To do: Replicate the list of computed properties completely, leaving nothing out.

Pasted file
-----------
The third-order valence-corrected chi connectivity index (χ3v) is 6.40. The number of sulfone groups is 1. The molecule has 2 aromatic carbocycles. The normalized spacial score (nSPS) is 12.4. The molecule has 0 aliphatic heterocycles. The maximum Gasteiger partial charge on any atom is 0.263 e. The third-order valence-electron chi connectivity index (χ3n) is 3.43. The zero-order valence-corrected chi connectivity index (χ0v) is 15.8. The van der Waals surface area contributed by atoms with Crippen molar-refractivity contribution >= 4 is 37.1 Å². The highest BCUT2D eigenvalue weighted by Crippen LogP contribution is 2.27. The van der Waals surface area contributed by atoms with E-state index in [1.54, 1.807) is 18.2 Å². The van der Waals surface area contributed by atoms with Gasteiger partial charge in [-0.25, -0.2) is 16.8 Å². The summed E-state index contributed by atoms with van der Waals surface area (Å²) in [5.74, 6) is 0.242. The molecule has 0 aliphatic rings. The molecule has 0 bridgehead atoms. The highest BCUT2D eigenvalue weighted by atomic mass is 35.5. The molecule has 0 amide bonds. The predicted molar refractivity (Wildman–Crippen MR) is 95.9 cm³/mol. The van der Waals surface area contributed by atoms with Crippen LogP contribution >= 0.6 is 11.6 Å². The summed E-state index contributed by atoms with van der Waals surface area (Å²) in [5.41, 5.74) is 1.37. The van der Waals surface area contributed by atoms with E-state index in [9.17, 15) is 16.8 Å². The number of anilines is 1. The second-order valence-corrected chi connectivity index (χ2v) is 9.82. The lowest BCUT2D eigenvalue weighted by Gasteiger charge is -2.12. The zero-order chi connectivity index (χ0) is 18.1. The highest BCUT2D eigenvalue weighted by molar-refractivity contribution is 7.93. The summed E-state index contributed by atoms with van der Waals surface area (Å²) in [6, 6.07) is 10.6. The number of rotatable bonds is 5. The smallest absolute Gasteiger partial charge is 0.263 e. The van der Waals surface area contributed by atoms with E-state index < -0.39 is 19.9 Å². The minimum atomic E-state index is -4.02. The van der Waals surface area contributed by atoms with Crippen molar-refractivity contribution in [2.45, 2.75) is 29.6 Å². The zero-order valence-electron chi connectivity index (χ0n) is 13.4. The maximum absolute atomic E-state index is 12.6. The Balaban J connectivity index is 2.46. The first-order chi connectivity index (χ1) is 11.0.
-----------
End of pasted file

The third-order valence-corrected chi connectivity index (χ3v) is 6.40. The number of sulfone groups is 1. The molecule has 2 aromatic carbocycles. The normalized spacial score (nSPS) is 12.4. The molecule has 0 aliphatic heterocycles. The maximum Gasteiger partial charge on any atom is 0.263 e. The third-order valence-electron chi connectivity index (χ3n) is 3.43. The zero-order valence-corrected chi connectivity index (χ0v) is 15.8. The van der Waals surface area contributed by atoms with Crippen molar-refractivity contribution >= 4 is 37.1 Å². The highest BCUT2D eigenvalue weighted by Crippen LogP contribution is 2.27. The van der Waals surface area contributed by atoms with E-state index in [1.54, 1.807) is 18.2 Å². The van der Waals surface area contributed by atoms with Gasteiger partial charge in [-0.25, -0.2) is 16.8 Å². The summed E-state index contributed by atoms with van der Waals surface area (Å²) in [5.74, 6) is 0.242. The molecule has 0 aliphatic rings. The molecule has 0 bridgehead atoms. The highest BCUT2D eigenvalue weighted by atomic mass is 35.5. The molecule has 0 amide bonds. The predicted molar refractivity (Wildman–Crippen MR) is 95.9 cm³/mol. The van der Waals surface area contributed by atoms with Crippen LogP contribution >= 0.6 is 11.6 Å². The summed E-state index contributed by atoms with van der Waals surface area (Å²) in [5.41, 5.74) is 1.37. The van der Waals surface area contributed by atoms with E-state index in [9.17, 15) is 16.8 Å². The number of anilines is 1. The second-order valence-corrected chi connectivity index (χ2v) is 9.82. The lowest BCUT2D eigenvalue weighted by Gasteiger charge is -2.12. The zero-order chi connectivity index (χ0) is 18.1. The highest BCUT2D eigenvalue weighted by molar-refractivity contribution is 7.93. The summed E-state index contributed by atoms with van der Waals surface area (Å²) in [6, 6.07) is 10.6. The number of rotatable bonds is 5. The smallest absolute Gasteiger partial charge is 0.263 e. The van der Waals surface area contributed by atoms with E-state index < -0.39 is 19.9 Å². The minimum atomic E-state index is -4.02. The van der Waals surface area contributed by atoms with Crippen molar-refractivity contribution in [2.45, 2.75) is 29.6 Å². The zero-order valence-electron chi connectivity index (χ0n) is 13.4. The maximum absolute atomic E-state index is 12.6. The Balaban J connectivity index is 2.46. The first-order chi connectivity index (χ1) is 11.0.